By Charlie Bermant
Peninsula Daily News
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“This is a chance to participate in a major policy change,” said Nicole Black, a Brinnon resident who drove to Olympia on Monday to file the initial paperwork to open a retail outlet.
“This is exciting, brand new uncharted territory, and is super cool.”
The state Department of Revenue said that by 2 p.m. Monday, it had received 299 completed online applications, and more were pouring in.
Many others applied in person in Olympia.
The state is accepting the applications for the next month.
Black — who was among the North Olympic Peninsula’s first to seek a retail license — is looking to open a retail establishment at 91 Corey Lane.
She hasn’t developed a business plan, saying many of those details are yet to be determined.
“There are a lot of things that we still need to figure out, like what things will cost and where the inventory will be coming from,” Black said.
The names of applicants for the apportioned licenses will be posted each Tuesday on the Liquor Control Board’s website, liq.wa.gov. beginning Nov. 26, according to spokesman Brian Smith.
License application details can be found at http://bls.dor.wa.gov/marijuana.aspx.
Of the details to be determined, the financial structure of such businesses is one of the most important, Smith said.
Under the structure determined by the Liquor Board, Jefferson County will be allowed four retail marijuana outlets: one inside the Port Townsend city limit and three in unincorporated areas of the county.
Clallam County will be allowed six retail outlets: two in the city of Port Angeles, one in the city of Sequim and three elsewhere.
Applicants must go through background checks, be residents of Washington state and will have to have their potential grow or retail areas inspected by state representatives.
They also have to pay a nonrefundable $250 for every application.
The state has said it will cap the number of retail stores at 334 statewide, which probably will prompt a lottery for those licenses.
Last year, voters in Washington passed Initiative 502, which made the recreational use of marijuana legal for adults older than 21.
Three separate licenses are available: for growing, processing or selling the drug.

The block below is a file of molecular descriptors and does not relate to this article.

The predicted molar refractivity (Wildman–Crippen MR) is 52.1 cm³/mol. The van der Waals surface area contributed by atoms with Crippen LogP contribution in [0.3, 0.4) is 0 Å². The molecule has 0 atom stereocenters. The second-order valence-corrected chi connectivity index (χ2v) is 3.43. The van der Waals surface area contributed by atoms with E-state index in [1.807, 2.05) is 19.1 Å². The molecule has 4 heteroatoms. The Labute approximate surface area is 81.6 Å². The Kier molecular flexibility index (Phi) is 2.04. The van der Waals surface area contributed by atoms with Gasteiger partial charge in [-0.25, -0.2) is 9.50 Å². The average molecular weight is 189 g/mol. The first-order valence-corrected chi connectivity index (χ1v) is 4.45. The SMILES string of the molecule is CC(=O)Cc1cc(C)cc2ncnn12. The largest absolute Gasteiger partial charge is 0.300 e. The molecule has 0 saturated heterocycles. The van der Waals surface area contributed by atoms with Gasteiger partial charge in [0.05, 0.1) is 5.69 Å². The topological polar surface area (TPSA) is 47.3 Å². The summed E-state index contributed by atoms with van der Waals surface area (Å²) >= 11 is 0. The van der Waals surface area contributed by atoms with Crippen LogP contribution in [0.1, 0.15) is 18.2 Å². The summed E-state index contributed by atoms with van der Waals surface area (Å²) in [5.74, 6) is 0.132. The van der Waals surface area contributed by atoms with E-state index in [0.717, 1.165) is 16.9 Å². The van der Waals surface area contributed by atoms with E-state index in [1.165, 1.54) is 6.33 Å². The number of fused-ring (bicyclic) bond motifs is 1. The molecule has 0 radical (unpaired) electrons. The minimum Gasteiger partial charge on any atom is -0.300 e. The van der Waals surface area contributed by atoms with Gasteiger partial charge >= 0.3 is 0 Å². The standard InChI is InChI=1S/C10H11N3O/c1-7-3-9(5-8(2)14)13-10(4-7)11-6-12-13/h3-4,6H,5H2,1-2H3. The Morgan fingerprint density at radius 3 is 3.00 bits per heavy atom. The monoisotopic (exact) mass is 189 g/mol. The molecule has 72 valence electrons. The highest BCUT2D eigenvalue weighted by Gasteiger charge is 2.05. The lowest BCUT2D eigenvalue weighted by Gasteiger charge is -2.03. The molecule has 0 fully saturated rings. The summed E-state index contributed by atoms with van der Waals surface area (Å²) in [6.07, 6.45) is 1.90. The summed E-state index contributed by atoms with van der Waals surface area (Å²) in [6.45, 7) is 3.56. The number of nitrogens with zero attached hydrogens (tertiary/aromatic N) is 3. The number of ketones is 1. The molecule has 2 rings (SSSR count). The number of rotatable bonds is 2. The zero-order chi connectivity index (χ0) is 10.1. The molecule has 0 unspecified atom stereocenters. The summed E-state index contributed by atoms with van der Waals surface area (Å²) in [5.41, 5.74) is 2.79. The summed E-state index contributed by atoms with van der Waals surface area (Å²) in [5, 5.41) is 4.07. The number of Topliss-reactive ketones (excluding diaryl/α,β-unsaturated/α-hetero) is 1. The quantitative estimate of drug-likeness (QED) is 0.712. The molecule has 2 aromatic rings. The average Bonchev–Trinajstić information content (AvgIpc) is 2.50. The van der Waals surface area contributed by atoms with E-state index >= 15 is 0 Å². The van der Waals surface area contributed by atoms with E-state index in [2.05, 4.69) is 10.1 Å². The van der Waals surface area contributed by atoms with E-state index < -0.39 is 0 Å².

No single entity can hold all three types of licenses, although it is acceptable for one company to grow and process the drug, Smith said.
The Jefferson County Cannabis Co., formed this summer by EDC Team Jefferson board chairman Marty Gay and his son, Dakota Sandoval, has developed a business plan for a production and processing facility to be located in Glen Cove.
“The full extent of the market opportunity is yet to be determined and the goal of [Jefferson County Cannabis Co., or JCCC] is to create the market for its products as part of a tightly regulated and judiciously monitored government-sanctioned niche,” their business plan reads.
“JCCC assumes most advantageous market opportunities will fall under the producer-processor license categories and intends to pursue that hybrid entity.”
Gay said that he had no interest in the retail process.
Gracen Hook, who has operated the Hadlock Alternative Clinic in Shold Business Park for almost a year, is planning to open a second medical pot facility this month at 1433 Sims Way, which he hopes he will be able to turn into a retail outlet.
Hook had not begun the application process for retail, and said he doesn’t expect that any such stores will open in Port Townsend before October 2014.
“It’s very volatile.” Hook said of the cannabis business.
“You need a good network of information that connects to the product and the industry in order to have any luck in doing this.
“A lot of places have closed down in the first year.”
Jefferson Editor Charlie Bermant can be reached at 360-385-2335 or firstname.lastname@example.org.
The Associated Press contributed to this report.